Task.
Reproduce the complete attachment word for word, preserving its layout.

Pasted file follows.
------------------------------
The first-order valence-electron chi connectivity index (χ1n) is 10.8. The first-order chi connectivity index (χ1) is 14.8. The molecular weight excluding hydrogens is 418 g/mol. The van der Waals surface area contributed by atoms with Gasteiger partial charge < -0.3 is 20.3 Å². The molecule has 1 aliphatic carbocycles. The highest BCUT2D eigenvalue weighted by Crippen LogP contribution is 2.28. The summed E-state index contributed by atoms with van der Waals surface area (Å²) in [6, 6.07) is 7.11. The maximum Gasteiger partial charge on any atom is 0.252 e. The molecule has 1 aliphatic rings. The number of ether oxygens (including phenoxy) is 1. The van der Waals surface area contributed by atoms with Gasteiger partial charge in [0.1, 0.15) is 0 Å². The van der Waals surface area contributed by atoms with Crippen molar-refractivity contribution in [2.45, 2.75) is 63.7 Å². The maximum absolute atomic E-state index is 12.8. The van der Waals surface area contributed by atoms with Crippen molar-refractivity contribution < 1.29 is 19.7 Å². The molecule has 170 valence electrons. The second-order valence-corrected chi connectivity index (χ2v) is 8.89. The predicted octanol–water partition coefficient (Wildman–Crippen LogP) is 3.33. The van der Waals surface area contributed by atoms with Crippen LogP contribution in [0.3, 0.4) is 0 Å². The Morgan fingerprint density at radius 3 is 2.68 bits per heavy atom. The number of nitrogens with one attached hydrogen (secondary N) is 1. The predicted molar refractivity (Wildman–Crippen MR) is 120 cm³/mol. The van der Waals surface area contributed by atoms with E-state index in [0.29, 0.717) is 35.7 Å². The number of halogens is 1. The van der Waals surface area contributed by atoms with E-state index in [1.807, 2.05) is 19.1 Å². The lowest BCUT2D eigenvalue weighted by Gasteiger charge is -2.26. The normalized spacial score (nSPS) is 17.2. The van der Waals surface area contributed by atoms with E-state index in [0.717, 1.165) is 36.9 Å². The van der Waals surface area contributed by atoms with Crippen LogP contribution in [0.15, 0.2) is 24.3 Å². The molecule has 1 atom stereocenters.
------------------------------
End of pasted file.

The first-order valence-electron chi connectivity index (χ1n) is 10.8. The first-order chi connectivity index (χ1) is 14.8. The molecular weight excluding hydrogens is 418 g/mol. The van der Waals surface area contributed by atoms with Gasteiger partial charge < -0.3 is 20.3 Å². The molecule has 1 aliphatic carbocycles. The highest BCUT2D eigenvalue weighted by Crippen LogP contribution is 2.28. The summed E-state index contributed by atoms with van der Waals surface area (Å²) in [6, 6.07) is 7.11. The maximum Gasteiger partial charge on any atom is 0.252 e. The molecule has 1 aliphatic rings. The number of ether oxygens (including phenoxy) is 1. The van der Waals surface area contributed by atoms with Gasteiger partial charge in [0.1, 0.15) is 0 Å². The van der Waals surface area contributed by atoms with Crippen molar-refractivity contribution in [2.45, 2.75) is 63.7 Å². The maximum absolute atomic E-state index is 12.8. The van der Waals surface area contributed by atoms with Crippen molar-refractivity contribution < 1.29 is 19.7 Å². The molecule has 170 valence electrons. The second-order valence-corrected chi connectivity index (χ2v) is 8.89. The predicted octanol–water partition coefficient (Wildman–Crippen LogP) is 3.33. The van der Waals surface area contributed by atoms with Crippen LogP contribution in [0.3, 0.4) is 0 Å². The Morgan fingerprint density at radius 3 is 2.68 bits per heavy atom. The number of nitrogens with one attached hydrogen (secondary N) is 1. The predicted molar refractivity (Wildman–Crippen MR) is 120 cm³/mol. The van der Waals surface area contributed by atoms with E-state index in [0.29, 0.717) is 35.7 Å². The number of halogens is 1. The van der Waals surface area contributed by atoms with E-state index in [1.807, 2.05) is 19.1 Å². The lowest BCUT2D eigenvalue weighted by Gasteiger charge is -2.26. The normalized spacial score (nSPS) is 17.2. The van der Waals surface area contributed by atoms with E-state index in [0.717, 1.165) is 36.9 Å². The van der Waals surface area contributed by atoms with Crippen LogP contribution in [0.15, 0.2) is 24.3 Å². The molecule has 1 atom stereocenters.